This opinion will be unpublished and

may not be cited except as provided by

Minn. Stat. § 480A.08, subd. 3 (1996).




State of Minnesota,



Robert George Israel,


Filed December 29, 1998


Schumacher, Judge

Rock County District Court

File No. K496248

Hubert H. Humphrey III, Attorney General, James P. Spencer, Assistant Attorney General, 1400 NCL Tower, 445 Minnesota Street, St. Paul, MN 55101-2131; and

Donald R. Klosterbuer, Rock County Attorney, Courthouse, 204 East Brown, Luverne, MN 56156 (for respondent)

John M. Stuart, State Public Defender, Lawrence W. Pry, Assistant Public Defender, 2829 University Avenue Southeast, Suite 600, Minneapolis, MN 55414 (for appellant)

Considered and decided by Peterson, Presiding Judge, Schumacher, Judge, and Harten, Judge.



Robert George Israel appeals his conviction of two counts of criminal sexual conduct in the first degree in violation of Minn. Stat. § 609.342, subd. 1(a) (1996), and one count of criminal sexual conduct in the second degree in violation of Minn. Stat. § 609.343, subd. 1(a) (1996), challenging the admission of an out-of-court statement by the child complainant. We affirm.


Israel was accused of sexually abusing seven-year-old A.C. The initial out-of court interview of A.C. was videotaped, but the police later inadvertently taped over it. A.C. was interviewed again to make a second videotape.

Israel made a pretrial motion to suppress both of A.C.'s out-of-court statements. The district court determined the statements of the first interview were admissible but reserved decision on the admissibility of the videotape of the second interview. The court ultimately admitted the videotape. A.C. also testified at trial.

The jury found Israel guilty of two counts of criminal sexual conduct in the first degree and one count of criminal sexual conduct in the second degree. Israel appeals.


1. Rulings on admission of evidence generally rest within the discretion of the trial court and will not be reversed absent a clear abuse of that discretion. State v. Ashby, 567 N.W.2d 21, 25 (Minn. 1997). Whether hearsay statements possess particular guarantees of trustworthiness, however, is a question of law, which we review de novo. State v. Salazar, 504 N.W.2d 774, 776-77 (Minn. 1993) (citing Idaho v. Wright, 497 U.S. 805, 814-17, 110 S. Ct. 3139, 3145-48 (1990)).

Minn. Stat. § 595.02, subd. 3 (1996), allows the admission of an out-of-court statement by "a child under the age of ten years * * * alleging, explaining, denying, or describing any act of sexual contact or penetration performed with or on the child" if it has sufficient indicia of reliability. Id. A.C. was under the age of ten, both when she made her statements and when she testified in court, and therefore her testimony falls within the limits of the statute. Israel argues the second videotaped statement lacks sufficient indicia of reliability.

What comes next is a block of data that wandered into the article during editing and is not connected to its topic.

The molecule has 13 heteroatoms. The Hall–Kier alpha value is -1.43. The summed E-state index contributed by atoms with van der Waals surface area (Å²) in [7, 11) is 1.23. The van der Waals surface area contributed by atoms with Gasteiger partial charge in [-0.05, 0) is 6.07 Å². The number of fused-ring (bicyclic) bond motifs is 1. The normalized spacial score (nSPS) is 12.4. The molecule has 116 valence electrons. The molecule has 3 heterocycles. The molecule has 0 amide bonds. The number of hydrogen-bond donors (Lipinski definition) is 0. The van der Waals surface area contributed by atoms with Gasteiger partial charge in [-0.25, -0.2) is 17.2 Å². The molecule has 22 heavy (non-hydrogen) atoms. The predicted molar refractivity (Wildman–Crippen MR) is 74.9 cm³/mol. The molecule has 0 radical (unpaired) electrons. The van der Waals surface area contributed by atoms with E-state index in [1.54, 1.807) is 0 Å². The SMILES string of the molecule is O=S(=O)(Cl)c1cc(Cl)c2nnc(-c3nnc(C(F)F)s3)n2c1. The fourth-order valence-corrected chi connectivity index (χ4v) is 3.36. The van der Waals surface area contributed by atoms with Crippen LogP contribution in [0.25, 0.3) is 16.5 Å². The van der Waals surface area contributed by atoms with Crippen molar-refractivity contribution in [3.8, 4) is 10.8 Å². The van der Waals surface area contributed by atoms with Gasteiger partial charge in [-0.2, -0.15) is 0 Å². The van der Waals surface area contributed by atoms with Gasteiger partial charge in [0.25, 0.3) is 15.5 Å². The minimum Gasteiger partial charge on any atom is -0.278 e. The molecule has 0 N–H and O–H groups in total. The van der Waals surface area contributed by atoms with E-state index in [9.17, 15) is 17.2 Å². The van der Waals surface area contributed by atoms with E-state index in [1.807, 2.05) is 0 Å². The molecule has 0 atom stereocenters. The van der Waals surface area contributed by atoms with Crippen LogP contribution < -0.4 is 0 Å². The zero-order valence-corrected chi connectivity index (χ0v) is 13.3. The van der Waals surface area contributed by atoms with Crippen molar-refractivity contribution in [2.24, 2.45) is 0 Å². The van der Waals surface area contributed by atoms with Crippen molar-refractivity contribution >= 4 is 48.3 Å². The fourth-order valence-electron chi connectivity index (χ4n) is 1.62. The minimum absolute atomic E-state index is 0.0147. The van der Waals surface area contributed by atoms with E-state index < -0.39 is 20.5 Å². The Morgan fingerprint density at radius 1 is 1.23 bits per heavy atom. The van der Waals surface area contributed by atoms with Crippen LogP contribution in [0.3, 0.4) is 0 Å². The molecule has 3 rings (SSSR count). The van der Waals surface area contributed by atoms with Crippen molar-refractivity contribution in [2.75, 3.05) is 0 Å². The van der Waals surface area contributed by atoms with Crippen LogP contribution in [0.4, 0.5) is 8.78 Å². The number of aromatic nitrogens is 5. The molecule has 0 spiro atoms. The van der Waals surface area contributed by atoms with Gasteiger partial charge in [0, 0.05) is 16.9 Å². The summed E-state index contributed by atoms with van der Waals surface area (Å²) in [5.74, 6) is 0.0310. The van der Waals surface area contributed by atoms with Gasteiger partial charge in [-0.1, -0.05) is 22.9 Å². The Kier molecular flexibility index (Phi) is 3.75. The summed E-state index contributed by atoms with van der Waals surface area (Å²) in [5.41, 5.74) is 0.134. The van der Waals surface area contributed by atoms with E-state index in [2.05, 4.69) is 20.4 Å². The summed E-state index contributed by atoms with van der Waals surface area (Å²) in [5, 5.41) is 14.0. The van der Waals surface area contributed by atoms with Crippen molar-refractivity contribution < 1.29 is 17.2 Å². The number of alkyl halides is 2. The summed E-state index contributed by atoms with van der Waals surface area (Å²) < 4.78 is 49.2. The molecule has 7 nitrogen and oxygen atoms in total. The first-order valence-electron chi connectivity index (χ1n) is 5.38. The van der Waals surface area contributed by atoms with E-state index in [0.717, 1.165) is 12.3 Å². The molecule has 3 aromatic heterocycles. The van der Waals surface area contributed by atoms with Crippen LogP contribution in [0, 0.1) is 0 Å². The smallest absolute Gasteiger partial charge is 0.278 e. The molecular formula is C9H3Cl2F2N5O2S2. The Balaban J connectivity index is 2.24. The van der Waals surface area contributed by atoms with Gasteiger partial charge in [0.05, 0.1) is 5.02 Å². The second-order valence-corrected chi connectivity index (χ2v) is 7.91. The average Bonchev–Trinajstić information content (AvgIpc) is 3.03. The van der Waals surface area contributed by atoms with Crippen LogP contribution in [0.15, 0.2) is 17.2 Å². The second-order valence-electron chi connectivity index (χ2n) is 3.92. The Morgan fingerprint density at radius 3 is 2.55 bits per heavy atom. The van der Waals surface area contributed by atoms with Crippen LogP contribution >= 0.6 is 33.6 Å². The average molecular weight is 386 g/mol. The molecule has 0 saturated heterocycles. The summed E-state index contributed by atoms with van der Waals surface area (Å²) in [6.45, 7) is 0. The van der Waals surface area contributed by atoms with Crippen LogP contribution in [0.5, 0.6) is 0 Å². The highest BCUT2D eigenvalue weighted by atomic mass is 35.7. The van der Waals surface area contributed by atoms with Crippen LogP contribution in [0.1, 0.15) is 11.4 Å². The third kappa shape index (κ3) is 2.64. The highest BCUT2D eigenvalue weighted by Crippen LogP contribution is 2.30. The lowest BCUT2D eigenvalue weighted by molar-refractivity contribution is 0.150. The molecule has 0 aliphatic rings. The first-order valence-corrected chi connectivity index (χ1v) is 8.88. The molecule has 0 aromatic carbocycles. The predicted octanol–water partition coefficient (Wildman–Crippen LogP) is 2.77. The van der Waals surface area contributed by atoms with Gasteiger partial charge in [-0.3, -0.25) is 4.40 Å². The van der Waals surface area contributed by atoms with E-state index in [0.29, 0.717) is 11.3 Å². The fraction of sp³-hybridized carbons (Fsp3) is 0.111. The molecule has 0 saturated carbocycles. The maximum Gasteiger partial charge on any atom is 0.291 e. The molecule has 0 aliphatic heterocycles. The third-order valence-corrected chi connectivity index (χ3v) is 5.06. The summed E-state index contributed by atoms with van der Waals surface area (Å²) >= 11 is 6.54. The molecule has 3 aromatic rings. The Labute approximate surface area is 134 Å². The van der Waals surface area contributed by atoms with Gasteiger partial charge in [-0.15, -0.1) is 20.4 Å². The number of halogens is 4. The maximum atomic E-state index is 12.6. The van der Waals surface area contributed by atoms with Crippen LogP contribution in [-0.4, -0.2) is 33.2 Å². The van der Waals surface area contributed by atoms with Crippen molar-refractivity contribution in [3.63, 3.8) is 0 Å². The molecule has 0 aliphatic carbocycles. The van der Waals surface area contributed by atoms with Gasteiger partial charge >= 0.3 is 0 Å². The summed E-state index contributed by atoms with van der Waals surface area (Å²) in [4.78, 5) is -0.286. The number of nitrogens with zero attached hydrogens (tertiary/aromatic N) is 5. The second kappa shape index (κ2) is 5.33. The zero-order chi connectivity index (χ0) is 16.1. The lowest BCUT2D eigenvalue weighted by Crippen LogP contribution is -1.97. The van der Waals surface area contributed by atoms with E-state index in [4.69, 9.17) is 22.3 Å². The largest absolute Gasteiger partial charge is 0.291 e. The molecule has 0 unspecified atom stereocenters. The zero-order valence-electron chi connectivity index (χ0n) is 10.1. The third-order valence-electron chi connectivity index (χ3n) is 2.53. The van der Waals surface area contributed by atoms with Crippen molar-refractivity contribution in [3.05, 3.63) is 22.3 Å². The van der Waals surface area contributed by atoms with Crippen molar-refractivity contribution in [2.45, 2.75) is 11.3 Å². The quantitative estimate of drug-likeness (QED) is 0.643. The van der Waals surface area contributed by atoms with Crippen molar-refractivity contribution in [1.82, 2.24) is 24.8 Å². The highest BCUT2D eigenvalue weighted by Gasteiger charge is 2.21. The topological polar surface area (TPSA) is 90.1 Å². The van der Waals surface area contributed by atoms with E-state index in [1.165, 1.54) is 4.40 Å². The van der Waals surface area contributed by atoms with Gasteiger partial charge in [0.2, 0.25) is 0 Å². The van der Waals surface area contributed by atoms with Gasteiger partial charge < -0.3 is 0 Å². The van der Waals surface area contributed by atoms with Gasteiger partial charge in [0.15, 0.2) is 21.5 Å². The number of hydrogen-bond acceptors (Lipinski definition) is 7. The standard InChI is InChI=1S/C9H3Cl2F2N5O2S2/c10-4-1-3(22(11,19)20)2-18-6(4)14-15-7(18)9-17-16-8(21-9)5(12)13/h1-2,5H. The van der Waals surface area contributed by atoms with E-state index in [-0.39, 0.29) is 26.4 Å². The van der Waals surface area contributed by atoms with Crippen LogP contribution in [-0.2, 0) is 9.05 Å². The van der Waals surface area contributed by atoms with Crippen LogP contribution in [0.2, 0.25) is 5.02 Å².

The court must look to the totality of the circumstances surrounding the statement to decide if there are sufficient indicia of reliability.

These circumstances include, but are not limited to, whether the statements made were spontaneous, whether the person talking with the child had a preconceived idea of what the child should say, whether the statements were in response to leading or suggestive questions, whether the child had any apparent motive to fabricate, and whether the statements are the type of statements one would expect a child of that age to fabricate.

State v. Lanam, 459 N.W.2d 656, 661 (Minn. 1990) (citing Idaho v. Wright, 497 U.S. 805, 820-21, 110 S. Ct. 3135, 3149-52 (1990)), cert. denied, 498 U.S. 1033 (1991). Here, the interviewer did not ask suggestive or leading questions. Although she had some idea of what A.C. would say because she had already interviewed her, this court has declined in the past to find that such knowledge alone will make a statement untrustworthy. See, e.g., State v. Goldenstein, 505 N.W.2d 332, 344 (Minn. App. 1993) (holding that although therapist knew of abuse allegations, statement was still trustworthy), review denied (Minn. Oct. 19, 1993). In addition, the specific methods for interviewing child victims of sexual abuse that were followed in this case have been accepted as particularly reliable by this court in the past. See State v. Danforth, 573 N.W.2d 369, 375 (Minn. App. 1997), review denied (Minn. Feb. 19, 1998).

The record contains no evidence that A.C. had any motive to fabricate her story. A.C.'s statements remained mainly consistent. See Danforth, 573 N.W.2d at 375 (consistency is factor in determining reliability of statement made by child victim of sexual abuse).

Israel claims that because the sole purpose of the second interview was to "recreate" the first interview, the statement was unreliable. We agree that repetitive, leading questions in an interview of a young child generally makes the child's statement less reliable. See State v. Larson, 472 N.W.2d 120, 128 (Minn. 1991) ("tag-team" style interviewing by police using leading questions makes reliability of child sexual abuse victim's statement questionable). The circumstances in this case, however, do not reflect that type of interview. The same person conducted the interviews several months apart. Israel concedes that the questions were not leading. We find sufficient indicia of reliability for admission of the videotape.

2. Israel raises additional issues in his pro se supplemental brief, but he makes no legal arguments and cites no supporting authority. This court is not required to address issues unsupported by legal argument. Gonguli v. University of Minn., 512 N.W.2d 918, 919 n.1 (Minn. App. 1994) (court declines to address allegations unsupported by legal analysis or citation).